Improve your mental health in 2021 by setting realistic goals
It’s pretty common in the New Year for people to set well-intentioned “resolutions” for the purpose of self-improvement. The most popular examples of these being extreme diets, intense work-out regimens, and quitting vices like drinking and smoking cold-turkey. While these life-changes are all admirable and come with proven physical health benefits, it’s important for individuals to also remember their mental health going into the year 2021.
2020 was an exhausting and chaotic year for everyone. Despite the disruptions, uncertainty, disappointment, loss, and isolation, remember this: you made it through. The past year brought on so many lessons, and one of the most important ones is this perhaps that we all need to be kinder to ourselves.
When you take into account the mental rollercoaster of 2020, you may want to reconsider focusing your New Year’s resolutions on goals that can help preserve mental wellness, rather than creating unobtainable or mentally challenging goals that will only heighten feelings of worry, disappointment, and lower self-esteem.
Here are some ideas for New Year’s resolutions that are not only realistic in attainability but also beneficial to the wellness of our bodies and minds:
- 30-minutes of movement per day. Every year, people want to jump right into a strict workout routine that is several days a week and requires an aggressive, expensive, and/or time-consuming commute to a gym. However, it’s not that easy to pick up such an extreme change right away. Often times, this can result in one abandoning the gym early on and feeling down about not sticking to what was perhaps an unrealistic goal.
This year, try fitting in just 30-minutes of movement at least three times a week for the month of January. From there, you can gradually increase the number of days a week you work out or the amount of time you move for. Research shows that 30-minutes of exercise boosts your mood, reduces stress, and increases productivity.
- Limit screen time. The more people have stayed home in the last year, the more time they spend on screens has dramatically increased. A realistic way to cut back is by setting boundaries, like ruling out screen time after dinner or at least two hours before bedtime. After a long day of working on your computer, it will be a refreshing break to end your night before bed with the absence of electronics.
In addition to giving yourself time to be more mindful, there is also a chemical benefit to logging off earlier each day. Research shows that blue light from mobile screens actually prevents melatonin from producing, which makes it harder to fall asleep. Interrupted sleep and an increase of alertness make it harder to relax and has more serious long-term health negative health effects. Putting away the phones and computers after dinner will allow for a better night’s sleep and an improvement in well-being.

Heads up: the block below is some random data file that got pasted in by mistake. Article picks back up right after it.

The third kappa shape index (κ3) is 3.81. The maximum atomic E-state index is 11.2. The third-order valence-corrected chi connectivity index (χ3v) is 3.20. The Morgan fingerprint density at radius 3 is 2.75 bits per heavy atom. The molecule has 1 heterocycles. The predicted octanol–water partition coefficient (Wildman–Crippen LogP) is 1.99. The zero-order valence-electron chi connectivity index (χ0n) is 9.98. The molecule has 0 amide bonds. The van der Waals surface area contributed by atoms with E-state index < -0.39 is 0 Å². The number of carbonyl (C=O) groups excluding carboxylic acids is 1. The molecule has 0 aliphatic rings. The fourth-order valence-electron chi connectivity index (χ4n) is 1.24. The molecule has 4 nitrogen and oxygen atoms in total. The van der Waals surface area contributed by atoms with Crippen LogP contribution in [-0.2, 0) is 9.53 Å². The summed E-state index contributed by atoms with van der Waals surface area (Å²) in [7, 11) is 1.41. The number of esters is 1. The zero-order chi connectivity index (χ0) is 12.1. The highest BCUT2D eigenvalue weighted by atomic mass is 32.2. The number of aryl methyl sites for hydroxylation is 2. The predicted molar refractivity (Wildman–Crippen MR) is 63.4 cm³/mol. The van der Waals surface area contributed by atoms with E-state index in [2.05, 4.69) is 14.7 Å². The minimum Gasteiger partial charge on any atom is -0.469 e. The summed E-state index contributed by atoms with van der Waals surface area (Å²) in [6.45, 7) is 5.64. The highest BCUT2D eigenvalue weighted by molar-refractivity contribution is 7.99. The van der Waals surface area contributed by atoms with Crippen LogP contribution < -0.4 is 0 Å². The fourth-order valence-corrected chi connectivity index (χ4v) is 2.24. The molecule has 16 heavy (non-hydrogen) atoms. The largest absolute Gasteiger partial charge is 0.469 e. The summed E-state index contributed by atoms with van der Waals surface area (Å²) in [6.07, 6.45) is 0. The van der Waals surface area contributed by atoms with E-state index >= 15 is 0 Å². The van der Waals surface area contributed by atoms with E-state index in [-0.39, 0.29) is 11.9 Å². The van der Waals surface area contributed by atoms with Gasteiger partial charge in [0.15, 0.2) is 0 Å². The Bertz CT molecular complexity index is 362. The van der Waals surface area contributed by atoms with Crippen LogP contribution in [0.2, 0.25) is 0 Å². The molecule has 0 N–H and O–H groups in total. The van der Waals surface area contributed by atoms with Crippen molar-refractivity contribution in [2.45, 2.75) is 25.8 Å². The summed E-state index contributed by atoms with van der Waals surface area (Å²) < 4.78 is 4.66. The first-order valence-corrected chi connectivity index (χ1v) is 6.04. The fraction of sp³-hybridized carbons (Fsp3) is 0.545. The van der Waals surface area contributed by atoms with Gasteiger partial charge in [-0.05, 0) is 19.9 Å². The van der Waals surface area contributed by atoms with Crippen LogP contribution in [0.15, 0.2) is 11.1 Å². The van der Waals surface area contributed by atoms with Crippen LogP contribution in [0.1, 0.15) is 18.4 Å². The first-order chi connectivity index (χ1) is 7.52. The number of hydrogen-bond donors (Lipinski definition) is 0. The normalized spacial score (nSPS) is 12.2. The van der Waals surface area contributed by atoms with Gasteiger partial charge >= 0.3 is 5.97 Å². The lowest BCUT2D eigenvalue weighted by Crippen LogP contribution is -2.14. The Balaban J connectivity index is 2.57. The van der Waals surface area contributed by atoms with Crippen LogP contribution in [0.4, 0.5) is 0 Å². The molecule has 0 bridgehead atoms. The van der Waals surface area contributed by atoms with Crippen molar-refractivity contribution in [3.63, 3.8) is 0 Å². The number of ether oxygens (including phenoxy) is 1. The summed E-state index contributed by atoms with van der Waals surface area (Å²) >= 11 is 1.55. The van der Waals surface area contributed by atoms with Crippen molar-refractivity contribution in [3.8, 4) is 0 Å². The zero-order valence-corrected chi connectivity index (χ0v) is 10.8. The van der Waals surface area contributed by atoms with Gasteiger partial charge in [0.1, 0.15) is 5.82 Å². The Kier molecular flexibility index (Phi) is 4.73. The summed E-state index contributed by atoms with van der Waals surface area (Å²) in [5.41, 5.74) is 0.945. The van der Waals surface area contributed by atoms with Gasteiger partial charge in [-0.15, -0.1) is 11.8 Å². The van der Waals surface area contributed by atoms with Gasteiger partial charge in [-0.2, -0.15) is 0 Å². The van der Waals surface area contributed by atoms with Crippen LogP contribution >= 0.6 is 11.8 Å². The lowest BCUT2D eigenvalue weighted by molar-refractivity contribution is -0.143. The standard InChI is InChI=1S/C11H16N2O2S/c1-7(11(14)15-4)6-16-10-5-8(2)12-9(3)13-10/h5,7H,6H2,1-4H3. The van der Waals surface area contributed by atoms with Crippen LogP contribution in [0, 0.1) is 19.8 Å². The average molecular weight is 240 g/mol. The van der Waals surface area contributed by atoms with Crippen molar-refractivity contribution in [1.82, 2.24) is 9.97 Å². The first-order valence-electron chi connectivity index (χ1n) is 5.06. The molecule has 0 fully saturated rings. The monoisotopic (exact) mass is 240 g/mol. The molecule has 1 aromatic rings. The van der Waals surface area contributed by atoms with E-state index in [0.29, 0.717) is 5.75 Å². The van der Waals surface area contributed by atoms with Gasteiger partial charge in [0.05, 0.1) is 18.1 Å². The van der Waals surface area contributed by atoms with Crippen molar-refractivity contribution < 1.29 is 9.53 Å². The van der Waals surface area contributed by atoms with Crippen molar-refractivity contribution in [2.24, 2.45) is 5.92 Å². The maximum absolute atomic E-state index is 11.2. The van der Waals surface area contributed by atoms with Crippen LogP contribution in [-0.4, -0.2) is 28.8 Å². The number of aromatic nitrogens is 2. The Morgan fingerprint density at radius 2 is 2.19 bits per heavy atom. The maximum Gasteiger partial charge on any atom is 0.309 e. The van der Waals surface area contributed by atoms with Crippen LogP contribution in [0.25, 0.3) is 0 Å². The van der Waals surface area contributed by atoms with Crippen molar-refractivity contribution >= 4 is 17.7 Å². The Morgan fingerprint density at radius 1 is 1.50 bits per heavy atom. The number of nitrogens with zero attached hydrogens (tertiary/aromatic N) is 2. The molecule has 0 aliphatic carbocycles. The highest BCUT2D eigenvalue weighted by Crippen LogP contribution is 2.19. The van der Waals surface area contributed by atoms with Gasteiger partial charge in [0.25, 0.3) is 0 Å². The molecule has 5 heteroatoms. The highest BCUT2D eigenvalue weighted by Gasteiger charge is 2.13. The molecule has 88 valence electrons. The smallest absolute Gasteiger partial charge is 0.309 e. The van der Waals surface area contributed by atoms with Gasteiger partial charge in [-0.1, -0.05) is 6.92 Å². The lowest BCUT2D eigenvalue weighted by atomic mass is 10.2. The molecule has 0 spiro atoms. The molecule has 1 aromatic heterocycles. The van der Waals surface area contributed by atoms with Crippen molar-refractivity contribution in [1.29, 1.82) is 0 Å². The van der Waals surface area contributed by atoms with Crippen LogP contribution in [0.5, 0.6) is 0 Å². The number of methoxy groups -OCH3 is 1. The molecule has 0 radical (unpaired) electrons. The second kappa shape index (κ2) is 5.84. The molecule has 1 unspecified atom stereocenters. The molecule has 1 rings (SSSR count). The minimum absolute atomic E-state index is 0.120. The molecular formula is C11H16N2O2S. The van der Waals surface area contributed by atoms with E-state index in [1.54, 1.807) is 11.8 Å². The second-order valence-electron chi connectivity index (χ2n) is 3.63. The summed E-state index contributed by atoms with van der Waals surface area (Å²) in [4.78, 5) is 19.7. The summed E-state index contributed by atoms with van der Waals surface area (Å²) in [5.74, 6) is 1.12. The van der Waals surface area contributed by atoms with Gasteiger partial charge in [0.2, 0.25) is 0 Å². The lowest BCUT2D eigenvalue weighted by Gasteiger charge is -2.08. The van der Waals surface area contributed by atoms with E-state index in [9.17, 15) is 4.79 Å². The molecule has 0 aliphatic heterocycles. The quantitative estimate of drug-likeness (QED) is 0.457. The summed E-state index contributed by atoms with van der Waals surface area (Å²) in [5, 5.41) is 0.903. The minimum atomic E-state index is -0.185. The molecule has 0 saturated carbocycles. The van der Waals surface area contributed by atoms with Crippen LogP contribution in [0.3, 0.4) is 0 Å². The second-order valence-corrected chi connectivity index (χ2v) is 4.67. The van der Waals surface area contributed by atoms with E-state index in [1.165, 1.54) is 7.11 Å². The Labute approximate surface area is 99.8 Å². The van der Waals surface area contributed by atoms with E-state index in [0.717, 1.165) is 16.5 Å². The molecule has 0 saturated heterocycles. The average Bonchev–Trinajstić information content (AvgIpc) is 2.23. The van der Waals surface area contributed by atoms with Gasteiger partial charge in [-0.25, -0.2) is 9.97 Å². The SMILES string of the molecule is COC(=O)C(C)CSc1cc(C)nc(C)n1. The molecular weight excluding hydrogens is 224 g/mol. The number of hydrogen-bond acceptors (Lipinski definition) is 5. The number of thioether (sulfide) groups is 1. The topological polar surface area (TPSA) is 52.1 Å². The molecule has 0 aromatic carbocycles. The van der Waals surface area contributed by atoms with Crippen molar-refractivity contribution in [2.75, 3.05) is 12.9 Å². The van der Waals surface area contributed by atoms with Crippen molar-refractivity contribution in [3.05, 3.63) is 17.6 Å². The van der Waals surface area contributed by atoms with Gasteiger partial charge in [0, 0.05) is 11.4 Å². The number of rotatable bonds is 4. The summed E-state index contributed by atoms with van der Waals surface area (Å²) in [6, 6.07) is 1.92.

- Limiting alcohol. Indulging in a drink was the way many have coped with the uncertainty of 2020, but 2021 brings an opportunity to adapt to a more healthy routine. Instead of cutting out alcohol entirely (like some do with “Dry January”), try scaling back your drinking during the workweek and make it exclusively a weekend pleasure rather than an everyday vice. Alcohol-free days are linked to less anxiety and a boost in mood and energy levels.
- Connect virtually with family and friends more often. COVID didn’t magically disappear when the ball dropped at midnight on New Year’s Eve, which means it is important to continue social-distancing. Isolation has taken a toll on many of people, especially those who were already prone to depression and anxiety. Make it a resolution to video chat with family members or friends more frequently. It will not only maintain those relationships and connections but also boost your mental health (as well as theirs) by having those interactions.
- Practice gratitude. During a year filled with so much loss and anxiety, there are many things to be thankful for and various ways to practice gratuity. Whether it is writing thank you notes or writing three things you are thankful for every morning or night, practicing gratuity leads to increased happiness and resilience as well as a positive mindset. This, in turn, leads to less stress.
If you are concerned that your feelings of anxiety and depression are worsening in the New Year and you would like to speak to a professional, request an appointment with one of our providers today. If this an emergency, please dial 9-1-1.